The classification of texts into different genres seems to have been mostly achieved through external criteria rather than through internal, linguistic criteria. Bhatia (1993) claims that the nature of genre can be specified through external criteria. The particular external criteria that are usually specified consists of information concerning the speaker/writer and audience, as well as the relations between these two groups, the intended goals of the author, the historical, socio-cultural, philosophic and occupational details. Bhatia would further determine the genre of a text by relating the particular text to other texts of the same genre and by identifying topic, again externally.
Whether the text is written or spoken is a basic distinction, though Sager (1980) identifies types of text within the language of science and technology which can be both, such as the report, the memo and the schedule where the medium would not necessarily determine the text type. Types are distinguished instead on grounds of the status of the participants and their knowledge or authority on the subject of the text. These modes of expression are also based on the level of pre-planning, that is whether the text is spontaneous or prepared.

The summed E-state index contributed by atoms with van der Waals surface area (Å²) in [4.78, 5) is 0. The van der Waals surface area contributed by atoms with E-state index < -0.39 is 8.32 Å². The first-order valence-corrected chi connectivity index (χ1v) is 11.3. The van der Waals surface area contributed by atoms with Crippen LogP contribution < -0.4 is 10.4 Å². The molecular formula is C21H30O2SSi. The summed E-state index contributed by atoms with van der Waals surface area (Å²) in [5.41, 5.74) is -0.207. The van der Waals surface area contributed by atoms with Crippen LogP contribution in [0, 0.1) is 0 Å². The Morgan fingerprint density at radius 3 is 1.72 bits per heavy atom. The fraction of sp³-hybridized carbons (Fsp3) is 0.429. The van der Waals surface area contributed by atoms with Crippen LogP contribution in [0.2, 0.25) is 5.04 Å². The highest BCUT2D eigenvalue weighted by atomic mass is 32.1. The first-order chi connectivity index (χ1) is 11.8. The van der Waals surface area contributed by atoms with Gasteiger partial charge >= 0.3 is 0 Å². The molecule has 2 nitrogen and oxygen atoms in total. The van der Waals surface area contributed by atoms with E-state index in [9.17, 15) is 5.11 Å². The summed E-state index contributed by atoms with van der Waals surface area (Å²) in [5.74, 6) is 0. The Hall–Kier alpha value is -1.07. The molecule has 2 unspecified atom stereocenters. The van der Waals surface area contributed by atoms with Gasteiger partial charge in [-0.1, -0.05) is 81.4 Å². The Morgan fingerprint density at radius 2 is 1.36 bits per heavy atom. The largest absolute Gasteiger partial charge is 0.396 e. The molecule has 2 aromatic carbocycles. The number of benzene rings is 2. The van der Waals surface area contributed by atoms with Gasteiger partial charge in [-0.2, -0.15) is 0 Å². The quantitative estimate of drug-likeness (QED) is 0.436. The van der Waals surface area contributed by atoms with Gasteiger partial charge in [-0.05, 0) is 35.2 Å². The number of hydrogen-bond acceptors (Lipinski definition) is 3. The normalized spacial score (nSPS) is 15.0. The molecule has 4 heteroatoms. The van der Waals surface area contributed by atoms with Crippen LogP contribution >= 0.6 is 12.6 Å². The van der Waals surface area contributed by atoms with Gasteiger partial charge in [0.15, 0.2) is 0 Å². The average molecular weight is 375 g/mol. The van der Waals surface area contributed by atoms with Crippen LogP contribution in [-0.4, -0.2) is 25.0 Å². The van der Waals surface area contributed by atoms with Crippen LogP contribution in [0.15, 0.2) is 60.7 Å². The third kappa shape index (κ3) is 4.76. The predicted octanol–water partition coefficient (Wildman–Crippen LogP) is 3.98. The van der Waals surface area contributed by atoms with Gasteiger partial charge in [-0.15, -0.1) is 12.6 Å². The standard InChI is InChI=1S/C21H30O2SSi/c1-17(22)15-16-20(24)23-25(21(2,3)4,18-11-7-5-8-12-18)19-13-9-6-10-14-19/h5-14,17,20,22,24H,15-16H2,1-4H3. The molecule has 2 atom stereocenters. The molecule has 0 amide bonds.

Sager also claims that such matters as informative and evaluative intentions provide criteria for subdivision of texts. This is the basic classification of the written part of the British National Corpus -- which is primarily divided into the categories of informative and imaginative writing -- the intention being the fundamental division between text types. Informative writings include the fields of sciences, arts, commerce and finance, belief and thought, leisure, natural and pure science, social science and world affairs. Imaginative writing is literary and creative works. These types are then further categorised according to other criteria, such as medium, date of publication, topic and so on.
An early distinction between informative and other text -- whether the other is said to be evaluative or imaginative -- is of doubtful validity because it perpetuates the illusion that many texts have as their principal aim the transfer of information. Oversimplifications regarding the concept of information abound in informatics -- in fact the science of informatics is based on the oversimplification that information can somehow be decoupled from the rest of communication. In contrast, Hunston (1989) has shown that the blandest and -- apparently -- most objective scientific report is seething underneath with evaluation.
The category `factual' is far wider than `informative', but often the two seem to be merged. The distinction between fact and fiction is relevant, but it is a distinction that cuts across others, and concerns the relation of the utterances to objective reality, and not in the first instance to their purposes. In contrast, `informative' is a term that relates to purpose.
Hence, in the typology proposed, the category of information is one of the categories of outcome, and is restricted to reference works that appear to have no practical relevance beyond being repositories of data.